A gradual increase in the consuming power of the natives

A quote from the general introduction to The Resources of the Empire, from 1924, by Sir Eric Geddes. It strikes me as a stark example of the ability to meld cold economic dominion and a sense of worthy purpose without breaking a sweat. He wonders, in a post-World War One situation, how to develop Britain's markets:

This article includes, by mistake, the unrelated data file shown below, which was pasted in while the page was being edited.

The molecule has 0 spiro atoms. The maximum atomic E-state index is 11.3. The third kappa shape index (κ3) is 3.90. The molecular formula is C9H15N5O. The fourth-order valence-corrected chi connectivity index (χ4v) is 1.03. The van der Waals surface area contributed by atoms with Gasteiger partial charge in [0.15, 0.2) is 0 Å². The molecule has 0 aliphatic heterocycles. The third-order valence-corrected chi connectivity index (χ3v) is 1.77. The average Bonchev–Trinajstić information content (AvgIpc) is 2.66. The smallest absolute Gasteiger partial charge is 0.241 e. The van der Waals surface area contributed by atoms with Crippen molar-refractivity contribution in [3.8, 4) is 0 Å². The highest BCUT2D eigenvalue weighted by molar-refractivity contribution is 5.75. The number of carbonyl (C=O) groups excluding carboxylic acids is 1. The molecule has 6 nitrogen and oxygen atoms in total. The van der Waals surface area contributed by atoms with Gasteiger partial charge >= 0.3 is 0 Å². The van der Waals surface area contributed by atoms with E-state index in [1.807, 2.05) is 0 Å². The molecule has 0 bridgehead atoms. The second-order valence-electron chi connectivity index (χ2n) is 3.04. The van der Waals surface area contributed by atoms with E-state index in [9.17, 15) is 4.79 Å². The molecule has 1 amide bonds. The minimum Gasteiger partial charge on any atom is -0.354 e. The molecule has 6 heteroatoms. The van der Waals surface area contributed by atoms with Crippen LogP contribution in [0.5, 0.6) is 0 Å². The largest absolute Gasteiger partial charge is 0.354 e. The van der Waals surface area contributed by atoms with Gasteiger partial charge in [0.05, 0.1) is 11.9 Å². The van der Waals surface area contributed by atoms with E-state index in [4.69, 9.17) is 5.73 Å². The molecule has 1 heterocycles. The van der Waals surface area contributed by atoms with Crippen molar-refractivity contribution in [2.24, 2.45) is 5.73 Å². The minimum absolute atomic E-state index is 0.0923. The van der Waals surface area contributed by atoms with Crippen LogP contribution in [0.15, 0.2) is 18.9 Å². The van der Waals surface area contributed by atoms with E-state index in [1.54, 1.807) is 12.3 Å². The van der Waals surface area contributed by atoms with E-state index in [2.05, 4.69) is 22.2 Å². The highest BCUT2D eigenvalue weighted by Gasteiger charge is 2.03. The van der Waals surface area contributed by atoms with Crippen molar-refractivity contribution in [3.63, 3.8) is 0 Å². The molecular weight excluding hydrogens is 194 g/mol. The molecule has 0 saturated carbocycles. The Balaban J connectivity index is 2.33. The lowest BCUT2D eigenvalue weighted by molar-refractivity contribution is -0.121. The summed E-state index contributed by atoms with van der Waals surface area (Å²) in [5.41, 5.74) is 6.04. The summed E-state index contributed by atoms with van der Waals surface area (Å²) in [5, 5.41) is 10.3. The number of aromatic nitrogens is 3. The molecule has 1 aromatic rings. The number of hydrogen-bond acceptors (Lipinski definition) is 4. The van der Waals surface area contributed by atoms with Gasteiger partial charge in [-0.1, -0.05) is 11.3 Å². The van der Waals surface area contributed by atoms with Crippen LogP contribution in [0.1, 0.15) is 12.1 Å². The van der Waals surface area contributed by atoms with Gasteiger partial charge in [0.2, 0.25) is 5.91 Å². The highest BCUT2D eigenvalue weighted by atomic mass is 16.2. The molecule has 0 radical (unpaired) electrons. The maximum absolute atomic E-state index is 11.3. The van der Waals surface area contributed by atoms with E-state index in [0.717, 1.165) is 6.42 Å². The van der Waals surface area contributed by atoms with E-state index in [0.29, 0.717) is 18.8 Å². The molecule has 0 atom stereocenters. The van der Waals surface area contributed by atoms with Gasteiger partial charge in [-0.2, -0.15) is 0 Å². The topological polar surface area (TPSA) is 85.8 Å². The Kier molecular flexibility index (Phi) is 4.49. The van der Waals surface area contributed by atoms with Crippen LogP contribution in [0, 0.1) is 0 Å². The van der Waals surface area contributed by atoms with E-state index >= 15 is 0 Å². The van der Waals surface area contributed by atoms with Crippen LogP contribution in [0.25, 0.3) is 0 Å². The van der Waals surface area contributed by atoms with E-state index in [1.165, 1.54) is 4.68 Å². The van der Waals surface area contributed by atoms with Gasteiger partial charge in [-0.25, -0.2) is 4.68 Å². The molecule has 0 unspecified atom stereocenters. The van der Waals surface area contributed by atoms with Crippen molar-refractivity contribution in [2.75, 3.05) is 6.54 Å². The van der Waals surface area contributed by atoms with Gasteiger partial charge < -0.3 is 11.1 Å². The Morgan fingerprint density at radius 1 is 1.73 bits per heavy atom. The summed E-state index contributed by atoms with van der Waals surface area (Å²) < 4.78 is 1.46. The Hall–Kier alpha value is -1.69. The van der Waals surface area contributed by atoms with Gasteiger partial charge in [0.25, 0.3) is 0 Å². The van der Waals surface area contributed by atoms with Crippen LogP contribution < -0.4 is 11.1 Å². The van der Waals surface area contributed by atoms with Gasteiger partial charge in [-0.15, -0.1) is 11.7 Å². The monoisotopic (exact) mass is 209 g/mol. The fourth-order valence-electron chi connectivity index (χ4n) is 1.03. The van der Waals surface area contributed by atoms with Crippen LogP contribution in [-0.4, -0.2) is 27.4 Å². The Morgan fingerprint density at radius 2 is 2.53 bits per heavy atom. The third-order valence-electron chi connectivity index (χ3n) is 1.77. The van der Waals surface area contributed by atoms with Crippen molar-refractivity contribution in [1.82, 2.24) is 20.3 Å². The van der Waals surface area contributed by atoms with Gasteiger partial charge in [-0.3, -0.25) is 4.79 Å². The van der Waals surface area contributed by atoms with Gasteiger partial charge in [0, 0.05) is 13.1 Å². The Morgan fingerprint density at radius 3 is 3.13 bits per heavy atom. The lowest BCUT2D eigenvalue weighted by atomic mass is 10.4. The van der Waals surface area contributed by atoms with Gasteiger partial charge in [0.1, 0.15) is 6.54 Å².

"[In tropical climates], any substantial increase in the white population is hardly to be expected, since the bulk of the work of the country must in such climates always be done by the native races. The purchasing power of these territories can therefore only be developed by the steady development of their material resources. This, of course, means recourse to British capital, if Great Britain is to get the greatest advantage from the development and if our Imperial ideal is to be fulfilled. In our present economic condition [post-WWI] this, of course, presents some difficulty, but if we can carry out this programme, there will follow a greater demand for British plant, machinery, shipping, rolling stock, etc., as well as a gradual increase in the consuming power of the natives."